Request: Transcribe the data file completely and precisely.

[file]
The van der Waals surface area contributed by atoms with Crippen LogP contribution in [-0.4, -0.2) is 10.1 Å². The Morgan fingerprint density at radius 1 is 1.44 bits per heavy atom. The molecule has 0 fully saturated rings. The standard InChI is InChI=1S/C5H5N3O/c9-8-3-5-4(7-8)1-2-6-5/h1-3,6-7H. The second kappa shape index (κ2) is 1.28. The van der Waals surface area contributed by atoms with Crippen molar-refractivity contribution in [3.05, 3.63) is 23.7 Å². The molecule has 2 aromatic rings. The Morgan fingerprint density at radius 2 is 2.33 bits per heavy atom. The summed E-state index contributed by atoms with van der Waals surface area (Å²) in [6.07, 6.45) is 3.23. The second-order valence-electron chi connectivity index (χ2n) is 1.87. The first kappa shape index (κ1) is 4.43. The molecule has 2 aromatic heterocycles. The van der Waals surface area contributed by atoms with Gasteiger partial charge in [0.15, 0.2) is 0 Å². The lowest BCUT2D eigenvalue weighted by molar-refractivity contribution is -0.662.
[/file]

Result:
The van der Waals surface area contributed by atoms with Crippen LogP contribution in [-0.4, -0.2) is 10.1 Å². The Morgan fingerprint density at radius 1 is 1.44 bits per heavy atom. The molecule has 0 fully saturated rings. The standard InChI is InChI=1S/C5H5N3O/c9-8-3-5-4(7-8)1-2-6-5/h1-3,6-7H. The second kappa shape index (κ2) is 1.28. The van der Waals surface area contributed by atoms with Crippen molar-refractivity contribution in [3.05, 3.63) is 23.7 Å². The molecule has 2 aromatic rings. The Morgan fingerprint density at radius 2 is 2.33 bits per heavy atom. The summed E-state index contributed by atoms with van der Waals surface area (Å²) in [6.07, 6.45) is 3.23. The second-order valence-electron chi connectivity index (χ2n) is 1.87. The first kappa shape index (κ1) is 4.43. The molecule has 2 aromatic heterocycles. The van der Waals surface area contributed by atoms with Gasteiger partial charge in [0.15, 0.2) is 0 Å². The lowest BCUT2D eigenvalue weighted by molar-refractivity contribution is -0.662.